How to Manage Risk to Prevent Further Risk, Harm and Abuse

Written by dawn sutton
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How to Manage Risk to Prevent Further Risk, Harm and Abuse
You can learn to manage the risk to prevent further risk, harm or abuse. (BananaStock/BananaStock/Getty Images)

Women may experience abuse by their boyfriend or husband. It could be emotional, verbal, physical or financial abuse. Children may suffer from abuse by parents when they are neglected, physically abused, sexually abused or emotionally harmed. Elders may be abused physically or financially, and men may be physically abused by female partners. Whatever the relationship, you can learn to manage the risk, so there is no further risk, harm or abuse. There are also social service agencies to provide support and intervention.

Skill level:
Moderately Easy

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    Recognise Abuse

  1. 1

    Identify abusive behaviour. In adult relationships, abuse may take the form of one partner yelling or belittling the other partner, withholding finances, controlling their freedom, or pushing or hitting their partner. Parents can neglect their children by not providing adequate supervision for them, such as leaving them alone at home when they are too young. It is considered physical abuse to spank children in today's society.

  2. 2

    Contact your local community and social services department for help. If you know of a child who is at risk of harm or that you suspect is being abused, you need to report it to the authorities. In Canada, you would contact your nearest Children's Aid Society. Hotlines to report child abuse are available in every state in the United States. You can report suspected child abuse anonymously.

  3. 3

    Call your local women's shelter or the National Domestic Violence Hotline for help and support, if you are being abused by your boyfriend or husband. If you and your children are being physically abused, go to your nearest shelter for abused women and do not let your partner know where you are going. Most men do not stop hurting women physically unless they have professional intervention. You need to ensure your safety and the safety of your children. You can stay at a shelter for free and get counselling and legal advice there as well.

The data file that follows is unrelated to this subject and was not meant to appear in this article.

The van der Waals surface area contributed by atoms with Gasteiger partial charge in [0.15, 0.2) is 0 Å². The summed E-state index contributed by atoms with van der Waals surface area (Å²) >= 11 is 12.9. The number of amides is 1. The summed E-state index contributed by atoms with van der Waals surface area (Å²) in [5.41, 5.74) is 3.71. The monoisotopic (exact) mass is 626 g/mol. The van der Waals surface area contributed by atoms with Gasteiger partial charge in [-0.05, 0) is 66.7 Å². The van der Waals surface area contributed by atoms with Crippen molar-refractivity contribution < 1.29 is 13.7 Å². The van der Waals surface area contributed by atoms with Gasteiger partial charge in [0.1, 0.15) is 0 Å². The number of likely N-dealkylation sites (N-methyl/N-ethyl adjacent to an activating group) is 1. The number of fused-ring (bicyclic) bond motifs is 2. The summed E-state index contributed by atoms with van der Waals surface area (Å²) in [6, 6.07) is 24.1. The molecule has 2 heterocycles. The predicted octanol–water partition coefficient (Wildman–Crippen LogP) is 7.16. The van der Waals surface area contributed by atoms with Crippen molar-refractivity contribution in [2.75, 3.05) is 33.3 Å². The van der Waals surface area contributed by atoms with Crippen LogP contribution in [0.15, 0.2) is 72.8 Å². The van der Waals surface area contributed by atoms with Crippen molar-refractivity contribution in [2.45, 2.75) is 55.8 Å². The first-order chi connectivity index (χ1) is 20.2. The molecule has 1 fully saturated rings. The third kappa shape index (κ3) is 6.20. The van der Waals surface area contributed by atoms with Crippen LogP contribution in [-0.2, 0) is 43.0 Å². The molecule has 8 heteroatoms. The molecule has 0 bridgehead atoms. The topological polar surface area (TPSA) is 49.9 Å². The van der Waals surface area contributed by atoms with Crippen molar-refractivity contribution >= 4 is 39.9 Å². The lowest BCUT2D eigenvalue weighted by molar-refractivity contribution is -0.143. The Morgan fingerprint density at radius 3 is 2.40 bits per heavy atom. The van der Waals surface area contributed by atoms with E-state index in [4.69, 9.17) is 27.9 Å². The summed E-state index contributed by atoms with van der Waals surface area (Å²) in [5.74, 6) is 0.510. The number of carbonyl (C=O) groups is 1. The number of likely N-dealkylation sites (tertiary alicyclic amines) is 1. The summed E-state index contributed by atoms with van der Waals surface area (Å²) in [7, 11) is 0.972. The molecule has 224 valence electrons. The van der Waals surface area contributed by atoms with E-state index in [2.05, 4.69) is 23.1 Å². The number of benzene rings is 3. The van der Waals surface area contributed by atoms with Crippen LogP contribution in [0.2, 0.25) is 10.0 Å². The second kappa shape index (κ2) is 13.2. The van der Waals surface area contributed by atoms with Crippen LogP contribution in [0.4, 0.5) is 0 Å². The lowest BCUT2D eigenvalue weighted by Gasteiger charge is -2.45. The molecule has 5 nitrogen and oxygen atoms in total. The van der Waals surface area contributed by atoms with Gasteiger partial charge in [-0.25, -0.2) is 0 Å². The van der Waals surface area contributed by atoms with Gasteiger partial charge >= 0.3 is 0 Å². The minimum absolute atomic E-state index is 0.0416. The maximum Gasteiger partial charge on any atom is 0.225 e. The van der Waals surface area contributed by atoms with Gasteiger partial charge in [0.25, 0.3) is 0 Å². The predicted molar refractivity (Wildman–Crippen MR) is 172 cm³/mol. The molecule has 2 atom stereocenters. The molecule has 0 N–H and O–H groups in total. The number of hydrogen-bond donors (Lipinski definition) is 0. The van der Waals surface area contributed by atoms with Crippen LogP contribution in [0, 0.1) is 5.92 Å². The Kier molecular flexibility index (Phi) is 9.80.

4. 4

    Establish boundaries with a partner that is verbally or emotionally abusive. Tell him that you will no longer tolerate abusive behaviour from him. If your partner starts to yell at you or call you names or put you down, tell him in a calm manner that you are leaving the room until he can speak respectfully to you, and then leave the room. Do this as many times as necessary until he understands that you will not allow any more abuse. If your partner still abuses you emotionally or verbally, you need to ask yourself why you are staying in an unhealthy relationship.

  5. 5

    Report concerns to your doctor or a trusted family member, friend, or neighbour, if you are a senior who is being abused or taken advantage of by a caregiver or anyone else. Seniors are at high risk of being physically, emotionally, and financially exploited due to their vulnerability. Call Adult Protective Services in your area if you or someone you know may be abused.

Tips and warnings

  • If you are a child who is being neglected or abused in any way by your parent or a caregiver, tell a teacher or school guidance counsellor or any adult you can trust about what is going on in your home. There are also hotlines you can phone to get help like the Childhelp National Child Abuse Hotline, 800-4-A-CHILD (422-4453).
  • Physical abuse is a crime. Emotional harm can damage adults and children by seriously affecting their self-esteem. You should not tolerate abuse of any kind.

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